Unite, the UK's largest union, has suggested Fujitsu may be disproportionately targeting women and minorities for redundancy.
Fujitsu is in the process of making almost 900 of its 12,000 UK workers redundant. Unite on Monday said it had examined the data on proposed compulsory layoffs in the company's Applications Services unit, and that its analysis raised questions about Fujitsu's redundancy process.
"On the face of it, there are certainly legitimate questions we want answers to," Unite's national officer Peter Skyte said. "It appears that a disproportionate number of women, part-time and ethnic minority workers have been made redundant."
Fujitsu's Applications Services unit employs around 1,500 people. According to Unite's analysis, 6.7 percent of women in the unit were selected for compulsory redundancy, compared with 3.7 percent of men. In addition, 10.4 percent of Indians and 9.1 percent of part-timers were chosen, compared with 3.9 percent of other groups.
Skyte said Unite's figures, which had been calculated from data provided by Fujitsu, were not necessarily indicative of redundancies across the whole company.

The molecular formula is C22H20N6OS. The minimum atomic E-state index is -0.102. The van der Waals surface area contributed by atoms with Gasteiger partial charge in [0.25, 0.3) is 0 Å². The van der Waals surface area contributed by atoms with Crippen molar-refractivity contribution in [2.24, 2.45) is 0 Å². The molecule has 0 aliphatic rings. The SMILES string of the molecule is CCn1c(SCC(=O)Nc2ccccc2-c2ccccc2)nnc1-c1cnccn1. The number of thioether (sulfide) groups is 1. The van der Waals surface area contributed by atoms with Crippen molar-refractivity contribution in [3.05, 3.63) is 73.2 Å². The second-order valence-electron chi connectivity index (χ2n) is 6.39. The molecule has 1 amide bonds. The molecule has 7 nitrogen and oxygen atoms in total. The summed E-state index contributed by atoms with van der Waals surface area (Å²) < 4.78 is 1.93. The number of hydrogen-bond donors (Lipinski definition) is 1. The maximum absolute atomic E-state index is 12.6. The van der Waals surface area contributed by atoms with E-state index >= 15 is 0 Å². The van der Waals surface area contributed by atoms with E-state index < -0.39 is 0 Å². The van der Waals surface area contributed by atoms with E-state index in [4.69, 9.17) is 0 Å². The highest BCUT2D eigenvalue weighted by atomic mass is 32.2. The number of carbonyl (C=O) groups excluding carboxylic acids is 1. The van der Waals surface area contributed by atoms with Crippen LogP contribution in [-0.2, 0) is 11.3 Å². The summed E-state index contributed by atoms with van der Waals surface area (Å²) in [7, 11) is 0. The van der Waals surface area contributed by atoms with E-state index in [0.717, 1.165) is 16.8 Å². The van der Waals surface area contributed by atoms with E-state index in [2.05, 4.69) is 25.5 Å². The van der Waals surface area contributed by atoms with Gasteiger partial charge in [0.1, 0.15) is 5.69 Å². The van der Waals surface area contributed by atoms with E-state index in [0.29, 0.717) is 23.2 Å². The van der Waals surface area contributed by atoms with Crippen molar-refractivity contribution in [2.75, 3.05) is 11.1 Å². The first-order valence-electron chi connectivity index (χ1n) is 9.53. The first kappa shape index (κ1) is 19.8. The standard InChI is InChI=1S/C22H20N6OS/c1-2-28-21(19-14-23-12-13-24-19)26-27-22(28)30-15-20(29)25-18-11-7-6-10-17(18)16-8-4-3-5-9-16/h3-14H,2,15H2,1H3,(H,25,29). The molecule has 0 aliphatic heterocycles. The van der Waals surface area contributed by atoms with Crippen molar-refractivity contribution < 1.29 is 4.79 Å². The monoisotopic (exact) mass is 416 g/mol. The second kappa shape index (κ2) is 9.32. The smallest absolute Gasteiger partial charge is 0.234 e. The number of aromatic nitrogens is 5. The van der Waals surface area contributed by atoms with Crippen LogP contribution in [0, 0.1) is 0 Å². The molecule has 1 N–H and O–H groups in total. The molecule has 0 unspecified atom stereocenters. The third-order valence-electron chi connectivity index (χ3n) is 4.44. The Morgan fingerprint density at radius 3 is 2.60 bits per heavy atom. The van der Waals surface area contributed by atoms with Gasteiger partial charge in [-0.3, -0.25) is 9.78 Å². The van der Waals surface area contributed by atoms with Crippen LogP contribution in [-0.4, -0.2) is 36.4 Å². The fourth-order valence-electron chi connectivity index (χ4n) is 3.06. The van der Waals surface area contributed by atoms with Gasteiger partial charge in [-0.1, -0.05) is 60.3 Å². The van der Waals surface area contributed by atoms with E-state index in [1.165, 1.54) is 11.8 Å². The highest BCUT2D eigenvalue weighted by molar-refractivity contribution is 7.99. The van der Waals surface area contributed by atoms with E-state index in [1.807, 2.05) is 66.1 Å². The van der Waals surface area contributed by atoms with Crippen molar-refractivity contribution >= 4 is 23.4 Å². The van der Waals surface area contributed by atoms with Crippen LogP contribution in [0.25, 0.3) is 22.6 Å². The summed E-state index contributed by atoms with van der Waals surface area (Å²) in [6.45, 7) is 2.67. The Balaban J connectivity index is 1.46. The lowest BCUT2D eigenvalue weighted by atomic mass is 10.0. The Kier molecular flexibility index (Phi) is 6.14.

Unite members were on strike on Monday as part of a series of actions over pay, pensions and the planned redundancies. In August, Fujitsu said it would make up to 1,200 layoffs in the UK, but it now expects to cut 876 jobs in total. These include 586 voluntary redundancies and 290 compulsory redundancies, according to a Fujitsu spokesperson.
Fujitsu on Monday denied the suggestion that it had targeted certain groups, noting that it had consulted with Unite, other unions and employee representatives throughout the redundancy programme. The Fujitsu spokesperson said the company has a multi-layered redundancy process, which includes scrutiny to make sure there has not been any discrimination.
"There is a systematic process," said the spokesperson. "Redundancy is worked out on skills, and those are looked at independently of any aspect of sex or race."
Workers had been assessed for redundancy on criteria including knowledge of the job, critical skills, business considerations and commitments, and personal performance, according to Skyte.
Fujitsu said it had responded to the union's concerns. "We are aware of the points raised by Unite and have responded detailing our reasons as to why we are confident our selection process was fair and was not discriminatory," Fujitsu said in a statement.
The spokesperson added that anyone who felt they had been discriminated against could file an appeal.
The Unite strike at Fujitsu is expected to continue with a two-day stoppage on 14-15 January, following action on 18 December and on 7, 8 and 11 January. Skyte said it was difficult to gauge how many employees had participated, as the bad weather has been keeping people at home. However, he said picket lines had been formed at Fujitsu offices in Belfast, Stevenage, Crewe, Solihull, Wakefield and Manchester in December.